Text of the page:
The follow-up letters I receive from those prospective Ph.D.'s are often quite angry and incoherent; they've been praised their whole lives, and no one has ever told them that they may not become what they want to be, that higher education is a business that does not necessarily have their best interests at heart. Sometimes they accuse me of being threatened by their obvious talent. I assume they go on to find someone who will tell them what they want to hear: "Yes, my child, you are the one we've been waiting for all our lives." It can be painful, but it is better that undergraduates considering graduate school in the humanities should know the truth now, instead of when they are 30 and unemployed, or worse, working as adjuncts at less than the minimum wage under the misguided belief that more teaching experience and more glowing recommendations will somehow open the door to a real position.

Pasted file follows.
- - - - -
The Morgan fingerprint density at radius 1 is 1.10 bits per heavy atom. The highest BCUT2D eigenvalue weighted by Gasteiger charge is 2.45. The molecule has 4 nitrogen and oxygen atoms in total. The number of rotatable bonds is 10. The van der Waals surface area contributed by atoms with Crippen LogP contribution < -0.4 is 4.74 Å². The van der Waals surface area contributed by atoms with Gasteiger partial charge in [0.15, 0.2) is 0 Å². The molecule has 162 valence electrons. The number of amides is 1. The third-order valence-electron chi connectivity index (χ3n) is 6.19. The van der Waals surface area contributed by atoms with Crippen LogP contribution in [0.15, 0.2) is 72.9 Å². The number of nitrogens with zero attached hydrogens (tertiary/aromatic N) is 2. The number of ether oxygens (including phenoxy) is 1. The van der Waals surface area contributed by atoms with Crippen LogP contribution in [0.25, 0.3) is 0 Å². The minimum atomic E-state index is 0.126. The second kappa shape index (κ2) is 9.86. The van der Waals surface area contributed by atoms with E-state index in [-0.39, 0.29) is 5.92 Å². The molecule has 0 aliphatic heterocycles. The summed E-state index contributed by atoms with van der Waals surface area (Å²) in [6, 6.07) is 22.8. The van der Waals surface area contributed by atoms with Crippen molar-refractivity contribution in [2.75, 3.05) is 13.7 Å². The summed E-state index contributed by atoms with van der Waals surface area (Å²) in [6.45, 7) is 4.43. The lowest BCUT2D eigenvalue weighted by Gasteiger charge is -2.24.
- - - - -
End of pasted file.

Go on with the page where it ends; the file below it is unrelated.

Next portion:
This, in one succinct paragraph, is why I bailed on my PhD in music. I applaud people who stick it out because clearly they love it enough to keep going despite the reality of it all, but that simply wasn't me.
If this article does nothing but make those pursuing graduate degrees in the humanities think very hard about what they're doing and open their eyes to the reality of the path they've chosen, it's done its readers a great service.